People with VWD have a problem with a protein in their blood called von Willebrand factor (VWF) that helps control bleeding.
Von Willebrand disease (VWD) is the most common type of bleeding disorder. People with VWD have a problem with a protein in their blood called Von Willebrand factor (VWF) that helps control bleeding. When a blood vessel is injured and bleeding occurs, VWF helps cells in the blood, called platelets, mesh together and form a clot to stop the bleeding. People with VWD do not have enough VWF, or it does not work the way it should. It takes longer for blood to clot and for bleeding to stop.
VWD is generally less severe than other bleeding disorders. Many people with VWD may not know that they have the disorder because their bleeding symptoms are very mild. For most people with VWD, the disorder causes little or no disruption to their lives except when there is a serious injury or need for surgery. However, with all forms of VWD, there can be bleeding problems.
It is estimated that up to 1% of the world’s population suffers from VWD, but because many people have only very mild symptoms, only a small number of them know they have it.
Research has shown that as many as 9 out of 10 people with VWD have not been diagnosed.
Types of VWD
There are three main types of VWD. Within each type, the disorder can be mild, moderate, or severe. Bleeding symptoms can be quite variable within each type depending in part on the VWF activity. It is important to know which type of VWD a person has, because treatment is different for each type.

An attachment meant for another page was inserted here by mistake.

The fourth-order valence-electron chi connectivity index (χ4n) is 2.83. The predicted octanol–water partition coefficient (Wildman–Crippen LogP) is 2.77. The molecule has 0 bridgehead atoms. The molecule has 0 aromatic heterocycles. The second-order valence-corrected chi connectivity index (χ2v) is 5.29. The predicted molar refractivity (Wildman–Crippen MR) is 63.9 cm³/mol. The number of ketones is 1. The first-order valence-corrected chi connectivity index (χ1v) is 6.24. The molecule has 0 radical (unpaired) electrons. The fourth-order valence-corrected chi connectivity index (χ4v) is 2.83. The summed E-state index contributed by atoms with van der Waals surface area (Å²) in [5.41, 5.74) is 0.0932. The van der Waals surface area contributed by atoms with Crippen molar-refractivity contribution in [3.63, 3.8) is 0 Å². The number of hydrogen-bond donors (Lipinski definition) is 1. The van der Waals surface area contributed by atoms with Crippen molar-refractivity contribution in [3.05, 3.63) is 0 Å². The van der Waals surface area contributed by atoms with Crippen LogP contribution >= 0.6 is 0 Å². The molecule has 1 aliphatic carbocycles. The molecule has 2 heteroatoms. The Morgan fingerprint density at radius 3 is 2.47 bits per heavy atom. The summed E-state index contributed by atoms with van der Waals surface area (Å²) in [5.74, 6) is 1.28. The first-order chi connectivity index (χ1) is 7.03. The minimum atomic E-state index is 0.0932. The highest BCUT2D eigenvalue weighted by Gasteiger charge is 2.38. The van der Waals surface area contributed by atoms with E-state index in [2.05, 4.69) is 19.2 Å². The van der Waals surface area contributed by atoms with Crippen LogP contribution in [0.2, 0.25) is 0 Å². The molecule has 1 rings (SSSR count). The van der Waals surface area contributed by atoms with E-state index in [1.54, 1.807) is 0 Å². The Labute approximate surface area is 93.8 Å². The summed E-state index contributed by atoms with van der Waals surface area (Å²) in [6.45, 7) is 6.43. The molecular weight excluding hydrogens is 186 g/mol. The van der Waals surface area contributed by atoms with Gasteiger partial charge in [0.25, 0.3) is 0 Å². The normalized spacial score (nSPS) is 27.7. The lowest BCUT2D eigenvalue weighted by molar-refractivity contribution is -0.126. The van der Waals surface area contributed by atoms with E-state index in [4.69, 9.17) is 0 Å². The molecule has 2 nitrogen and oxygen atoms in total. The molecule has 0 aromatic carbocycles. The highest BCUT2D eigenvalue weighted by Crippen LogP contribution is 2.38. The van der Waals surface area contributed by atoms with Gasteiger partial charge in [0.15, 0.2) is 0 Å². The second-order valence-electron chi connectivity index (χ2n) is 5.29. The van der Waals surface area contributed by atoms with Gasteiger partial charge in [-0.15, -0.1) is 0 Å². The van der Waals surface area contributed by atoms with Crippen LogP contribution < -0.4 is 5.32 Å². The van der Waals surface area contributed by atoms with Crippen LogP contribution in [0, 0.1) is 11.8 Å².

Type 1 VWD is the most common form. People with Type 1 VWD have lower than normal levels of VWF. Symptoms are usually very mild. Still, it is possible for someone with Type 1 VWD to have serious bleeding.
Type 2 VWD involves a defect in the VWF structure. The VWF protein does not work properly, causing lower than normal VWF activity. There are different Type 2 VWD defects. Symptoms are usually moderate.
Type 3 VWD is usually the most serious form. People with Type 3 VWD have very little or no VWF. Symptoms are more severe. People with Type 3 VWD can have bleeding into muscles and joints, sometimes without injury.
How do you get VWD?
VWD is usually inherited. It is passed down through the genes from either parent to a child of either sex. Sometimes, there is evidence of a family history of bleeding problems, but the symptoms of VWD can vary a lot within a family. Sometimes VWD occurs due to a spontaneous change in the VWD gene before the baby is born.
Inheritance of Von Willebrand disease
VWD Types 1 and 2 are usually inherited in what is known as a “dominant” pattern. This means that a parent who has VWD has a one in two (50%) chance of passing a VWD gene on to each of his or her children.
Type 3 VWD, however, is usually inherited in a “recessive” pattern. This type occurs when the child inherits the gene from both parents. Even if both parents have mild symptoms or no symptoms at all, their children may be severely affected.
Content reproduced with permission from www.wfh.org